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Friday, April 28, 2006

Dos polvos

Hecho polvo

Echar un polvo

Wednesday, April 26, 2006

Get paid or die tryin’

“I’m the chump capable of anything for a little bit of cash.”*
"Sóc el brètol capaç de tot per una mica de calé.”

Jaume Fuster's Enric Vidal in De mica en mica s’omple la pica

I just finished Jaume Fuster’s noir-genre book, De mica en mica s’omple la pica.

"De mica en mica s’omple la pica" is a popular Catalan aphorism which literally translates to “Little by little the sink fills up” which sounds really bad in English, so I would probably translate it to “Drip by drip the sink fills up”, not much better, but there you have it.

This is a good bad book, tending a little more toward the bad (even for the super clichéd detective genre). But it’s bad in an acceptable way, if you get what I mean. I haven’t read many detective books, but as a kid I read lots of Jim Thompson, and noir is one of my favorite film genres, so I can say with some authority that this is unabashedly pulp which makes it funny - but very predictable, and in many cases totally unbelievable.

Enric Vidal, the fall guy, needs money - and doesn’t care how he gets it. He finds himself unwittingly embroiled in a couple of murders, an illegal gambling and drug empire, and the kidnapping of his girlfriend – all for his efforts to make good an unpaid debt.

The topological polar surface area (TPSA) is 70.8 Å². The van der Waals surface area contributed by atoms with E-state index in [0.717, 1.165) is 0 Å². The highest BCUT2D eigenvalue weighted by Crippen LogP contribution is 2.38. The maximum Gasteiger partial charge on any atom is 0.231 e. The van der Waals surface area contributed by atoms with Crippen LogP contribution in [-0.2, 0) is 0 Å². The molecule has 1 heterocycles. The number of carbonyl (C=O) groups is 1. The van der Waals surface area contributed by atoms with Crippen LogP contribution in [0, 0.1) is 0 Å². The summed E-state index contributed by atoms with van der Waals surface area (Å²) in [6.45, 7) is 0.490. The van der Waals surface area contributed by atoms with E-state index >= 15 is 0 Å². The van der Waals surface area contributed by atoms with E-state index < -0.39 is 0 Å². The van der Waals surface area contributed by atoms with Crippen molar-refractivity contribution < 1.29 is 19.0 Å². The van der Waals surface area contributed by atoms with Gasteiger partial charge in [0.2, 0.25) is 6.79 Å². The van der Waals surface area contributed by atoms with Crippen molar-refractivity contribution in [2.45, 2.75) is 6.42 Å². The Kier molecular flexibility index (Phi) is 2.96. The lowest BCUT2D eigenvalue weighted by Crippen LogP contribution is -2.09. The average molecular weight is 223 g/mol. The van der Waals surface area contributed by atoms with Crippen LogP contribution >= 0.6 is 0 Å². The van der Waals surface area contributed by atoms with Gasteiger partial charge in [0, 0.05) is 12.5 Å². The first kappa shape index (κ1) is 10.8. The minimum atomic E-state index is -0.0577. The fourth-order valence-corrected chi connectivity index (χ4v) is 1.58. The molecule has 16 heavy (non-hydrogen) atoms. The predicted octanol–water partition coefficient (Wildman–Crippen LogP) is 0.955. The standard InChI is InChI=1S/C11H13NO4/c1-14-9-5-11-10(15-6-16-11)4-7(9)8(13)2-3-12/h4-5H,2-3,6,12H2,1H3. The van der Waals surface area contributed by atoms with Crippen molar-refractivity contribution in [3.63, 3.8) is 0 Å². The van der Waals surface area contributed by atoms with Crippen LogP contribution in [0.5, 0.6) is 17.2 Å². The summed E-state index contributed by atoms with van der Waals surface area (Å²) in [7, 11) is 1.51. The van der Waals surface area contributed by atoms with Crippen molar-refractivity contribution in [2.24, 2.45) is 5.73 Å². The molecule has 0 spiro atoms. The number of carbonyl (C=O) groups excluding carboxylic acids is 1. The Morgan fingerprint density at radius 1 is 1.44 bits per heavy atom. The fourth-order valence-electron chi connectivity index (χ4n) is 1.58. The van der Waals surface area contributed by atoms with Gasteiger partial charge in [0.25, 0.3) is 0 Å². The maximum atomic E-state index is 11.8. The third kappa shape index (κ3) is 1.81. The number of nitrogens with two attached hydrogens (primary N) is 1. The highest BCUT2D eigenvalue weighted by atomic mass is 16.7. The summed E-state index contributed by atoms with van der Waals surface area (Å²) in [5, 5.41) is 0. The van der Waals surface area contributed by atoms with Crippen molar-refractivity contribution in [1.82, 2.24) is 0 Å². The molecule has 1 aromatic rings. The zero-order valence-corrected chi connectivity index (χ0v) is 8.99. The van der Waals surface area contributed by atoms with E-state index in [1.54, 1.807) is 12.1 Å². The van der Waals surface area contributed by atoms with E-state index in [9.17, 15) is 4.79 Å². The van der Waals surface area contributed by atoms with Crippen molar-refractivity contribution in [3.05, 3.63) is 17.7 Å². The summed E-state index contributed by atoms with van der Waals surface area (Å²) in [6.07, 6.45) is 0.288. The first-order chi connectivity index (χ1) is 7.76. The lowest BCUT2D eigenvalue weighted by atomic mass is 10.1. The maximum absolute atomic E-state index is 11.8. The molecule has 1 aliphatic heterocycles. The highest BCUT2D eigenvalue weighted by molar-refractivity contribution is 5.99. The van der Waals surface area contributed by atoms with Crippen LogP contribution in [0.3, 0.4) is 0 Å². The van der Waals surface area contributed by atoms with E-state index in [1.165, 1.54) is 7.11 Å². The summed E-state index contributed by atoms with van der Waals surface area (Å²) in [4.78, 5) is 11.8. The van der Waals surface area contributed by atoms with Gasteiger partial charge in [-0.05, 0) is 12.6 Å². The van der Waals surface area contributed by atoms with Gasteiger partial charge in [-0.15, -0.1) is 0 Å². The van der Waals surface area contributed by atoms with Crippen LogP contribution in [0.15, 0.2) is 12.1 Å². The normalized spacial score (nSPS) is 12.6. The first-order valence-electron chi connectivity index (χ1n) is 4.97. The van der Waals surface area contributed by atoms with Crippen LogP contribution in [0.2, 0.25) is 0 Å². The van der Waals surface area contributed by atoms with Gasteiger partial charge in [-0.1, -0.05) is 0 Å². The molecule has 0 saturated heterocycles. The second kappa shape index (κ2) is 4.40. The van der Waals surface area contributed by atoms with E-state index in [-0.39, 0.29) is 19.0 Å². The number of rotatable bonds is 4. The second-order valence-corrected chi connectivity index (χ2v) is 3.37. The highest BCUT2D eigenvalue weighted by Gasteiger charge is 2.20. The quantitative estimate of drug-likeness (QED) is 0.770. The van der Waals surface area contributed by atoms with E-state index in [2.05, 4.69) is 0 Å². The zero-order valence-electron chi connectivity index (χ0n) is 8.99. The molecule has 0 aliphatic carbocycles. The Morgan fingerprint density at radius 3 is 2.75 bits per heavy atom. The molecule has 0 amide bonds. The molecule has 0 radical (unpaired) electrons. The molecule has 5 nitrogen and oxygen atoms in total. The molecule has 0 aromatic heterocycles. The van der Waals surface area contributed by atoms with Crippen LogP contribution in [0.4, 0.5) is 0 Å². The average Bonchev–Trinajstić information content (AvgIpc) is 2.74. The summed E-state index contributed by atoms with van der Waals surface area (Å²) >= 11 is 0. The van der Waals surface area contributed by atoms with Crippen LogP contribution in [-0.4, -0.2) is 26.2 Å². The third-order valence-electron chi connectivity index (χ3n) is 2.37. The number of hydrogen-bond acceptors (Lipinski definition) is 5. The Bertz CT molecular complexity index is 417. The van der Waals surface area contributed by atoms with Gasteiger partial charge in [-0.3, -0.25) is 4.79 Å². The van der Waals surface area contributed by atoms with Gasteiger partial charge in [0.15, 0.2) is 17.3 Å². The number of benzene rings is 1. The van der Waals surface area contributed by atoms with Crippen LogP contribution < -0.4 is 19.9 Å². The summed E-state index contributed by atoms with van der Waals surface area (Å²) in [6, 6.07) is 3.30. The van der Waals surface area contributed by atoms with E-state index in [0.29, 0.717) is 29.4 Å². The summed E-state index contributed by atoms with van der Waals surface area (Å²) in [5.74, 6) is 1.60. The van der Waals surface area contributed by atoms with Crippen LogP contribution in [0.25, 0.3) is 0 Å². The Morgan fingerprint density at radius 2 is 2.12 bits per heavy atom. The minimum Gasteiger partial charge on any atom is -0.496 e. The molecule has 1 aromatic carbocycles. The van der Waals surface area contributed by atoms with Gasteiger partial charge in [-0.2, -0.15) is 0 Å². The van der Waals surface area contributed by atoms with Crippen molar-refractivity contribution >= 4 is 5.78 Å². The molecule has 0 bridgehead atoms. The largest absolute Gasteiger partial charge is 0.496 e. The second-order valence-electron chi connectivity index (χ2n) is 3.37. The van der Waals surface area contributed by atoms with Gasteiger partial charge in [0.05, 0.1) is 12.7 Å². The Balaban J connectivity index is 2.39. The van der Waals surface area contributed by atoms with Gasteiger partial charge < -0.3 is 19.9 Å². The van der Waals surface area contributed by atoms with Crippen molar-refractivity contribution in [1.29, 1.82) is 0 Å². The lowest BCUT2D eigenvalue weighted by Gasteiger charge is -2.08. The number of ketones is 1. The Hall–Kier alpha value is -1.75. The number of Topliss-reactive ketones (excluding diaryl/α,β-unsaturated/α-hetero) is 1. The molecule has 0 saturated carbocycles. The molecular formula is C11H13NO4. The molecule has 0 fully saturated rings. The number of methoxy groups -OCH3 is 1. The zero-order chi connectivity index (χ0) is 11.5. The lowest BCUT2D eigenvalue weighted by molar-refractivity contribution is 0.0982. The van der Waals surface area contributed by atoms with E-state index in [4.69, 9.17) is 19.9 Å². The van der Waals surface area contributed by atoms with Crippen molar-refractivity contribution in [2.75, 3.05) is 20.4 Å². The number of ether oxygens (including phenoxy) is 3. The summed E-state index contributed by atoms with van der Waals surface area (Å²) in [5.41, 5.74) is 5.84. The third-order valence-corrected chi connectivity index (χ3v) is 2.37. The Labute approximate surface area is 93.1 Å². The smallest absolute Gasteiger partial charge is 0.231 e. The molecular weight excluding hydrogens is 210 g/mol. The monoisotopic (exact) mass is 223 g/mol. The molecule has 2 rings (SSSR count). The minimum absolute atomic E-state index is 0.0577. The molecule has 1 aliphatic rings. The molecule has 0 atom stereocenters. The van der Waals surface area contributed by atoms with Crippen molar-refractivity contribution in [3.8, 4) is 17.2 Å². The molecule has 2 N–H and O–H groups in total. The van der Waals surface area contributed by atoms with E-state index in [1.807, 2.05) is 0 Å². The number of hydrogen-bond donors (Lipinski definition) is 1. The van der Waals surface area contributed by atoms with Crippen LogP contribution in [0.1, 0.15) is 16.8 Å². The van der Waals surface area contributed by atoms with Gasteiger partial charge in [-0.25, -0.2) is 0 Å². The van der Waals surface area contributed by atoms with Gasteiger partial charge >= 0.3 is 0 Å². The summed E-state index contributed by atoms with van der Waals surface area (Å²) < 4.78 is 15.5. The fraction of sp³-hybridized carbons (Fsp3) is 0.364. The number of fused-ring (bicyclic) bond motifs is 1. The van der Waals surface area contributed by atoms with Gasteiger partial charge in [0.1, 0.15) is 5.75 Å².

Because of his unscrupulous attitude, and his need for una mica de calé, Vidal gets involved in a shady money laundering scheme. This takes him on a whirlwind tour of Europe and finally back to Barcelona, with a new mossa de bon veure (good-looking dame) on his arm.

Back in Barcelona he goes to collect his payment from his employer, the shady mitja merde Andreu Rodergues, minion of the baddest baddie in Barcelona, Jaume Romagossa.

Murder on carrer Fontanella, where Mica ... begins

This is where the book opens. Everything goes wrong, as you would expect.

From the opening paragraph:

The office was empty; I mean there was no furniture. On the walls, one could see lighter stains where charts and calendars once hung. Newspapers, used and crumpled, oil stained, which always remain in an empty apartment after a move. The naked lightbulb, 60W, spread a thin light that bounced off the stained straw of the walls, off the dull green of the ground, off the lifeless form of Rodergues.

El despatx era buit; vull dir que no hi havia mobles. A les parets, taques més clares on abans hi havia penjats el gràfic i els calendaris. Papers de diari, d’aquells matxucats, tacats d’oli, que sempre queden en un pis buit després d’un trasllat. La bombeta nua, de seixanta, escampava una claror esmorteïtda que retopava en el palla tacat dels murs, en el verd deslluït del terra, en les formes sese vida d’en Rodergues.

[excuse my translation. All my knowledge of Catalan is from television and passing conversation]

De mica en mica s’omple la pica was fairly easy and fun to read, so it was a good choice for my first book in Catalan. The first half was especially well-paced, with a staggered time structure that kept up the suspense.

Unfortunately Fuster didn’t maintain this style to the end of his book. He changes tenses several times in the last half, goes for a standard linear structure, and in my opinion, falters completely in the last 5 pages with a typical wrap-up where the protagonist has to explain it all.

The deus ex machina is one of the things I don’t like about some noir movies and detective stories (admittedly I don’t know much).